Eric Wynn said he dropped to his knees in tears when he saw the photos of 16 of the men and boys killed by Jeffrey Dahmer in a local Milwaukee paper in the summer of 1991.
Wynn, now 59, said that when he was 18 he would drive from his hometown in Illinois across the Wisconsin border into Milwaukee to go to gay bars. He said he was also one of the only regular Black drag performers at Club 219, a gay club that Dahmer frequented.
He said he amassed a small “fan group” of young Black men who he would hang out with after his performances at the club. Wynn said one of them, Tony Hughes, was deaf and taught him to sign his ABCs.
“They used to come in there to see me because they actually had representation,” he said of these young men.
But then, some of them stopped coming. Wynn said he didn’t think much of it at the time, but when he saw the front page of the paper on that summer’s day over three decades ago, it suddenly made sense.
“He had gotten every single one of those boys, and they were all Black,” Wynn said. “It ripped my heart out.”
Now, 30 years later, Wynn and other Black queer people who are from or lived in Milwaukee before Dahmer’s arrest in July 1991 say they are reliving painful experiences due to a new dramatized Netflix show about the murders. “Monster: The Jeffrey Dahmer Story,” which debuted on Sept. 21, is part of the streaming giant’s Halloween offerings.
Some described the series as too personally difficult to watch, while Wynn said he believes the director, Ryan Murphy — who is gay and nearly always includes queer representation in his projects — owes the LGBTQ community and the victims’ families an apology.
“Ryan Murphy has just been so amazing for the community,” Wynn said, adding that he’s a big fan of another show Murphy directed called “Pose,” which is about New York City’s ballroom scene, a subculture created by queer and trans people of color in the late 1960s. “And then to turn around and just slap us like this for profit and sensationalism — I was so disappointed.”
'Dahmer's point of view'
Netflix and Ryan Murphy have not responded to NBC News’ requests for comment, but the creators and stars of the show have said that their goal was to center the stories of Dahmer’s victims.
“It’s called ‘The Jeffrey Dahmer Story,’ but it’s not just him and his backstory,” Evan Peters, who plays Dahmer in the series, told Netflix Queue, the streaming service’s digital publication. “It’s the repercussions; it’s how society and our system failed to stop him multiple times because of racism and homophobia. Everybody gets their side of the story told.”
Dahmer, who was fatally beaten in prison in 1994, confessed to killing 17 men and boys between 1978 and 1991. His victims ranged in age from 14 to 33, and most of them were Black.
Peters said Murphy gave the cast and crew one rule throughout the making of the show: “That it would never be told from Dahmer’s point of view.”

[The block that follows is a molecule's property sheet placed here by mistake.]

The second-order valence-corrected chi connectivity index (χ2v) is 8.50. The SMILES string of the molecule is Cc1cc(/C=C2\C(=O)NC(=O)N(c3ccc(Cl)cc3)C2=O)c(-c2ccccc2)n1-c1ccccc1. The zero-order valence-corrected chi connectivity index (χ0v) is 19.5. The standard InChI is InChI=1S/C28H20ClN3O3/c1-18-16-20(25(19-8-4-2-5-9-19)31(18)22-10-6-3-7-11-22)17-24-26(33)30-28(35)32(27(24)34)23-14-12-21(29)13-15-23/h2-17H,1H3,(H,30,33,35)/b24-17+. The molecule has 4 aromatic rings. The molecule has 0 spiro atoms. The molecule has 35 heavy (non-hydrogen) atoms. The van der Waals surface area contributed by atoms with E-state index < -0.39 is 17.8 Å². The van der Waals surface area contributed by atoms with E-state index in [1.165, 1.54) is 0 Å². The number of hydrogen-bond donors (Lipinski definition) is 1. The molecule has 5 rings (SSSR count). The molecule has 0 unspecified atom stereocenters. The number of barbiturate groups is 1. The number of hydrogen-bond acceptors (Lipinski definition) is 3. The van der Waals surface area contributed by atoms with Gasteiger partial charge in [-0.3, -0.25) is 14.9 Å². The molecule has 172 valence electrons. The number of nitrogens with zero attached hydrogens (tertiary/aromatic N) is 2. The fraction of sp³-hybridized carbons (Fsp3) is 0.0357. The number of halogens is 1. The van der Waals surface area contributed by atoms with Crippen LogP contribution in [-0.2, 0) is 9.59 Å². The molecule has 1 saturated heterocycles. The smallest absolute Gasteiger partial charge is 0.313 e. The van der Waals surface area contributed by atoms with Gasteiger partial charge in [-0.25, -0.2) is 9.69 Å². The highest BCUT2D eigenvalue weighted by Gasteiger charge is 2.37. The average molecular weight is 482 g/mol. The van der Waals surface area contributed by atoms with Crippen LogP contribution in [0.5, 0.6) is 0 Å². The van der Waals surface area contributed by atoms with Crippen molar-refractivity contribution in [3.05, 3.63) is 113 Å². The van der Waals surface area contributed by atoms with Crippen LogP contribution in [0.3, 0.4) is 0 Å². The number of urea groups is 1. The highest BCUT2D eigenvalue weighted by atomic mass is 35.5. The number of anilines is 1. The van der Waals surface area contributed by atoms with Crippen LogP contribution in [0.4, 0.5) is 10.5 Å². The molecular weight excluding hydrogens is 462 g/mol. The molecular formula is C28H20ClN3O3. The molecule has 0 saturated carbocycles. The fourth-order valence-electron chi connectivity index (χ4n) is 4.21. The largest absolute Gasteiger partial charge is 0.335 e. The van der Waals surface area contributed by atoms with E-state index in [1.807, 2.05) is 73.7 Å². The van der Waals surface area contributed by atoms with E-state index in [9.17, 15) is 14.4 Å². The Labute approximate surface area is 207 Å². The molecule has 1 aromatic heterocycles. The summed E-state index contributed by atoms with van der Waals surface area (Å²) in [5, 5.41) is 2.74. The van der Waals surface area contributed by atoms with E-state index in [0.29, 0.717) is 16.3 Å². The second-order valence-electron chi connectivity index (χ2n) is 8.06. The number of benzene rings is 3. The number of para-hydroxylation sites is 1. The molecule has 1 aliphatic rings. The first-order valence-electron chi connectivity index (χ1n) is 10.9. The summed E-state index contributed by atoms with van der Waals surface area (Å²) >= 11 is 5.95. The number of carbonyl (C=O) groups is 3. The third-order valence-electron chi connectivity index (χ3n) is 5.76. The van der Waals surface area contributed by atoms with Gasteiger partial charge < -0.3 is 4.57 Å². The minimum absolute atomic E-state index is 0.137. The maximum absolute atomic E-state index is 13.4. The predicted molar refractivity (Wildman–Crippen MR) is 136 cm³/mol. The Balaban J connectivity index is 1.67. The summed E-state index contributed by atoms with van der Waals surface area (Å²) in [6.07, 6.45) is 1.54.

At the same time, early episodes of the series depict a dramatized version of Dahmer’s childhood, during which his mother struggled with her mental health and his parents eventually divorced. It also shows how he and his father would pick up roadkill and dissect it in the basement of their home. Dahmer later told the FBI that he fantasized about the organs and used techniques he learned with his dad on his victims.
The show also depicts portions of Dahmer’s crimes in graphic detail, like when he bludgeons 18-year-old Steven Hicks, his first victim, to death with a barbell.
'Making money off of this tragedy'
The conversation surrounding the controversial aspects of Netflix’s Dahmer series was ignited after Rita Isbell, whose brother Errol Lindsay was killed by Dahmer, criticized the series in an interview published by Insider on Sept. 26. Isbell said Netflix did not contact her to tell her they would be recreating the emotional victim’s impact statement she gave in court in 1992.
“When I saw some of the show, it bothered me, especially when I saw myself — when I saw my name come across the screen and this lady saying verbatim exactly what I said,” Isbell told Insider. “I was never contacted about the show. I feel like Netflix should’ve asked if we mind or how we felt about making it. They didn’t ask me anything. They just did it.”
She added, “It’s sad that they’re just making money off of this tragedy.”
Eric Perry, a cousin of Isbell and Lindsay, said on social media that the series is “retraumatizing over and over again, and for what? How many movies/shows/documentaries do we need?”
To date, there are at least a dozen narrative films, documentaries and TV series centered on the infamous killer, who was dubbed the Milwaukee Cannibal and Milwaukee Monster by the media after the grisly details of his crimes were made public. Netflix also plans to release a docuseries on Oct. 7 titled “Conversations With a Killer: The Jeffrey Dahmer Tapes.”